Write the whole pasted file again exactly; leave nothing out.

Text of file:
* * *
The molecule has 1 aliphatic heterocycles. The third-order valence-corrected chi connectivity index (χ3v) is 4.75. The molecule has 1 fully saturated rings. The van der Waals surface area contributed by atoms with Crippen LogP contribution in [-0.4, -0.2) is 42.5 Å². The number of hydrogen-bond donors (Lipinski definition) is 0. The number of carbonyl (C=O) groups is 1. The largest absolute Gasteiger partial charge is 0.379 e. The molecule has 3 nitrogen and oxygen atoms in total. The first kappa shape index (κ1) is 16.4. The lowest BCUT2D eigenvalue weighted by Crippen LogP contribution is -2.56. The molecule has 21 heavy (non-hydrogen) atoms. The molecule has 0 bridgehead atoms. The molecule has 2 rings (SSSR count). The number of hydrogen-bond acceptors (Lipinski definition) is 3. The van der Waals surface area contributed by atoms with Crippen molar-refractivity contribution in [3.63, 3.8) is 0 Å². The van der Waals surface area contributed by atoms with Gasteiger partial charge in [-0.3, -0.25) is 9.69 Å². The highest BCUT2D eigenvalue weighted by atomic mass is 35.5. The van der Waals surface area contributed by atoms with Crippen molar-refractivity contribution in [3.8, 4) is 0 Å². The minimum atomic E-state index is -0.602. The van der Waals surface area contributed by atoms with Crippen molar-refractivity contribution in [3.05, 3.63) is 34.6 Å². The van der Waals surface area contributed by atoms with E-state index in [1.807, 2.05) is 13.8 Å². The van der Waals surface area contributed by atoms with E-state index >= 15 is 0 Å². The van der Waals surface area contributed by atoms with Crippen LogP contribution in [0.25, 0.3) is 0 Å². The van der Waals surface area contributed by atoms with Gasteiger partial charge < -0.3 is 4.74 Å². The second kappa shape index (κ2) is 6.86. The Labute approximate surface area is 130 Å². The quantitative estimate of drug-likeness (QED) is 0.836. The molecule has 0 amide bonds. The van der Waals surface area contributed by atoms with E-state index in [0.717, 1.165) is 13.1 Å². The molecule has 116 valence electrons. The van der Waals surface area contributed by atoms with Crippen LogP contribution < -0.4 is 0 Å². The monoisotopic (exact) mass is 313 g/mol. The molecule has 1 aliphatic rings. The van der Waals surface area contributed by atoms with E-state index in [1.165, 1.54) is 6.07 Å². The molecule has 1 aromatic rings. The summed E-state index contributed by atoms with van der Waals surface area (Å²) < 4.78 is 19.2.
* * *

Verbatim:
The molecule has 1 aliphatic heterocycles. The third-order valence-corrected chi connectivity index (χ3v) is 4.75. The molecule has 1 fully saturated rings. The van der Waals surface area contributed by atoms with Crippen LogP contribution in [-0.4, -0.2) is 42.5 Å². The number of hydrogen-bond donors (Lipinski definition) is 0. The number of carbonyl (C=O) groups is 1. The largest absolute Gasteiger partial charge is 0.379 e. The molecule has 3 nitrogen and oxygen atoms in total. The first kappa shape index (κ1) is 16.4. The lowest BCUT2D eigenvalue weighted by Crippen LogP contribution is -2.56. The molecule has 21 heavy (non-hydrogen) atoms. The molecule has 0 bridgehead atoms. The molecule has 2 rings (SSSR count). The number of hydrogen-bond acceptors (Lipinski definition) is 3. The van der Waals surface area contributed by atoms with Crippen molar-refractivity contribution in [3.63, 3.8) is 0 Å². The van der Waals surface area contributed by atoms with Gasteiger partial charge in [-0.3, -0.25) is 9.69 Å². The highest BCUT2D eigenvalue weighted by atomic mass is 35.5. The van der Waals surface area contributed by atoms with Crippen molar-refractivity contribution in [3.8, 4) is 0 Å². The minimum atomic E-state index is -0.602. The van der Waals surface area contributed by atoms with Crippen molar-refractivity contribution in [3.05, 3.63) is 34.6 Å². The van der Waals surface area contributed by atoms with E-state index in [1.807, 2.05) is 13.8 Å². The van der Waals surface area contributed by atoms with E-state index >= 15 is 0 Å². The van der Waals surface area contributed by atoms with Crippen LogP contribution in [0.25, 0.3) is 0 Å². The van der Waals surface area contributed by atoms with Gasteiger partial charge < -0.3 is 4.74 Å². The second kappa shape index (κ2) is 6.86. The Labute approximate surface area is 130 Å². The quantitative estimate of drug-likeness (QED) is 0.836. The molecule has 0 amide bonds. The van der Waals surface area contributed by atoms with E-state index in [0.717, 1.165) is 13.1 Å². The molecule has 116 valence electrons. The van der Waals surface area contributed by atoms with Crippen LogP contribution < -0.4 is 0 Å². The monoisotopic (exact) mass is 313 g/mol. The molecule has 1 aliphatic rings. The van der Waals surface area contributed by atoms with E-state index in [1.165, 1.54) is 6.07 Å². The molecule has 1 aromatic rings. The summed E-state index contributed by atoms with van der Waals surface area (Å²) < 4.78 is 19.2.